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XRayden 09-25-2011 06:40 PM

LVM2 resize problems
 
I post this in the newbie section because I now feels like a total noob on this.

I got a little internal server with a lamp+svn for webdev and bind to permit the use of domains name inside our organisation..

It was time to upgrade the HDD because it was too small (80G)
and we took a 1To HDD from another system to upgrade the small server.

i've never upgraded a linux in this maner, but as for any other os normaly you clone, than expand the partition.

Problem is, our little Centos 5.6 (basic, basic install) created a /Boot and a LVM2 partition (I presume it contain the swap and main)

I could not, in 3 days work, extend the partition...

GParted is useless, any liveCD we have (Ubuntu, fedora, centos6!) wont work properly withg LVM2....

how... how???? I'm still pounding my head on the floor for this... the system works... but with 80 Go out of 1To of the drive!!!!!!

if you search "grow lvm2 centos" on google it's useless... there is about 30 differents ppl in the first page saying about 30 different way to do this...

NONE OF WITCH say how to grow YOUR OWN LVM2 when in use (because no LiveCD work with this) and as for the doc on centos site, they say :
- dont grow your partition when mounted (hard to do with our own)
- please use LVM partition manager (WITCH IS NOT ON THE LIVE CD!!!!!)


I even tried installing a new centos on another hard drive, loading the new drive as slave... you know what it did? NOTHING... it said that there is already a VolGroup01 LVM2 and cannot load or touch the other... and how many manual explain the process of this ? none in the first 35 pages of the google search i've done...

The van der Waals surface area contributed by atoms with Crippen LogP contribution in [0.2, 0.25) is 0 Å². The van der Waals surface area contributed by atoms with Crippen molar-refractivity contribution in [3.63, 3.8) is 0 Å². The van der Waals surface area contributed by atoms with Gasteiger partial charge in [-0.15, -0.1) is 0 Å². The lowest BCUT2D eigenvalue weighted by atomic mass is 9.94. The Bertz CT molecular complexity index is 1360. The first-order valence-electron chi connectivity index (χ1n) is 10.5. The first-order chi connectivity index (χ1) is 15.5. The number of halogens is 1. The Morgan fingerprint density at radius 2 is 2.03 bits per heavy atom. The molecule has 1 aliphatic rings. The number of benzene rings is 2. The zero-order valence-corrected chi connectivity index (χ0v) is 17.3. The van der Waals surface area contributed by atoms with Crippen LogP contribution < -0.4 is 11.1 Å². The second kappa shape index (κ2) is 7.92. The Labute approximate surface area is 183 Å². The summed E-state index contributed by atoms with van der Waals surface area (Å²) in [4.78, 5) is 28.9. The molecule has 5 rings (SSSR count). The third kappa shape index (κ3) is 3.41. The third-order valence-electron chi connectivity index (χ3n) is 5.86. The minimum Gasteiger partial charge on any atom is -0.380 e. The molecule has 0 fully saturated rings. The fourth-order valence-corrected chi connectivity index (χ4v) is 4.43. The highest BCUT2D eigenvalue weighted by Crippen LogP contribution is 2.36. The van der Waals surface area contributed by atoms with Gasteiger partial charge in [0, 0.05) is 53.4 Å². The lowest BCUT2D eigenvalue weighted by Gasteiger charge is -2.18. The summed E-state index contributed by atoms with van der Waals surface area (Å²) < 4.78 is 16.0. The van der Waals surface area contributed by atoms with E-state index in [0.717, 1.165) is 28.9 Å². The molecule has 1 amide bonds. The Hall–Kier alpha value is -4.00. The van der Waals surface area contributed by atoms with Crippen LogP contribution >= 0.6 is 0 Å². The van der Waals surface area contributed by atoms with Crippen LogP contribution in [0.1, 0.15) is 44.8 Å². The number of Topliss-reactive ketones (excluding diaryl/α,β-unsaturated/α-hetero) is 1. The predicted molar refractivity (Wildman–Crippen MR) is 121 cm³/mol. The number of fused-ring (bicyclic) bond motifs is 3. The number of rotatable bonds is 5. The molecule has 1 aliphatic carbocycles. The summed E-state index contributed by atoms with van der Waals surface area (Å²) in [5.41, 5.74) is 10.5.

sorry if I sound frustrated... but I am a little!

I want my HDD witch run fine, to extend it's LVM2 partition to the rest of the disk...

and BTW, lvextend -L +900G /dev/VolGroup00 say I can't...

but... maybe I do not understand how it work, but any website that does only explains it in the scientific method!

T3RM1NVT0R 09-25-2011 07:09 PM

@ Reply
 
Hi there,

Welcome to LQ!!!

Here is the brief idea how LVM works:

1. You create a physical volume. A physical volume can be a device or a partition.
2. You create LV group.
3. Create logical volumes in LV group.

In your case as I can understand you want to add the physical volume or device to this existing group. Once done you want to increase your existing lv over to new device. This can be done: Running e2fsck and then lvresize.

If could let us know the output of the following commands then it will be easier for us to guide you on this:

1. df -h
2. fdisk -l
3. pvdisplay
4. vgdisplay
5. ldvdisplay

syg00 09-25-2011 08:01 PM

Another LVM resize question. No help in the "Similar threads" below ?.
As I suggested in the other thread, there is a good howto on tldp.org.

If you can fit both disks in the box, that would be best - simply add the new disk to LVM, and grow your filesystem(s). It's what LVM was designed to do. In your case you'll need to delete that image you put on the new disk first. Because of the issue you've already noted - same named entities. Can occur outside of LVM as well, but you really have to try hard. With standard Redhat (CentOS) installs, happens all the time.

To work on LVM, it's usually easiest to use the appropriate install disk in rescue mode. That way you'll get the LVM toolset and entity names (like lv's) known. here is the Redhat doco - note that it is linked from the CentOS site.